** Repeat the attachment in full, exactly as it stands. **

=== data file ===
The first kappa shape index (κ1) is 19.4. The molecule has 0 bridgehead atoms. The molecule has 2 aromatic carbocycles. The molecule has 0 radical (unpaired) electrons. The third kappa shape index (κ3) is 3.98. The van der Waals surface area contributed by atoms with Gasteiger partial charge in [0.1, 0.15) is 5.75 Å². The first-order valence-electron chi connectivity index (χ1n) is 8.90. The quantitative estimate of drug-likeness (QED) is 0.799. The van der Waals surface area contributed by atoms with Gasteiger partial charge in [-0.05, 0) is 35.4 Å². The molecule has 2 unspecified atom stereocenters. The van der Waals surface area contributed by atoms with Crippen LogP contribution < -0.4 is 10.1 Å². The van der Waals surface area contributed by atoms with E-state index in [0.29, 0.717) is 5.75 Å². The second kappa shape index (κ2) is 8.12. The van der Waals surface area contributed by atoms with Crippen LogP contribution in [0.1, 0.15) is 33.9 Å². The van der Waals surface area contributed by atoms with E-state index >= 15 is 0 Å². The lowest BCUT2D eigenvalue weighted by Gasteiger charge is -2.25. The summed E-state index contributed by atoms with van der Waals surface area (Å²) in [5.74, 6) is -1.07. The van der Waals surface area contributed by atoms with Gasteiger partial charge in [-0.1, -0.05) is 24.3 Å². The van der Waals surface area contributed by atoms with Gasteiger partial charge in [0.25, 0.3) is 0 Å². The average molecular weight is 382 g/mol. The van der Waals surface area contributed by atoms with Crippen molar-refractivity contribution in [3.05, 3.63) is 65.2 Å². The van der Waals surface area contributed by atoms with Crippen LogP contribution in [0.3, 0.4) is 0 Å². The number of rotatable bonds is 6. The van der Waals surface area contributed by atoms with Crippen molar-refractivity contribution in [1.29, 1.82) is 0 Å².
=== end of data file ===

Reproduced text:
The first kappa shape index (κ1) is 19.4. The molecule has 0 bridgehead atoms. The molecule has 2 aromatic carbocycles. The molecule has 0 radical (unpaired) electrons. The third kappa shape index (κ3) is 3.98. The van der Waals surface area contributed by atoms with Gasteiger partial charge in [0.1, 0.15) is 5.75 Å². The first-order valence-electron chi connectivity index (χ1n) is 8.90. The quantitative estimate of drug-likeness (QED) is 0.799. The van der Waals surface area contributed by atoms with Gasteiger partial charge in [-0.05, 0) is 35.4 Å². The molecule has 2 unspecified atom stereocenters. The van der Waals surface area contributed by atoms with Crippen LogP contribution < -0.4 is 10.1 Å². The van der Waals surface area contributed by atoms with E-state index in [0.29, 0.717) is 5.75 Å². The second kappa shape index (κ2) is 8.12. The van der Waals surface area contributed by atoms with Crippen LogP contribution in [0.1, 0.15) is 33.9 Å². The van der Waals surface area contributed by atoms with E-state index >= 15 is 0 Å². The lowest BCUT2D eigenvalue weighted by Gasteiger charge is -2.25. The summed E-state index contributed by atoms with van der Waals surface area (Å²) in [5.74, 6) is -1.07. The van der Waals surface area contributed by atoms with Gasteiger partial charge in [-0.1, -0.05) is 24.3 Å². The van der Waals surface area contributed by atoms with Gasteiger partial charge in [0.25, 0.3) is 0 Å². The average molecular weight is 382 g/mol. The van der Waals surface area contributed by atoms with Crippen molar-refractivity contribution in [3.05, 3.63) is 65.2 Å². The van der Waals surface area contributed by atoms with Crippen LogP contribution in [0.3, 0.4) is 0 Å². The number of rotatable bonds is 6. The van der Waals surface area contributed by atoms with Crippen molar-refractivity contribution in [1.29, 1.82) is 0 Å².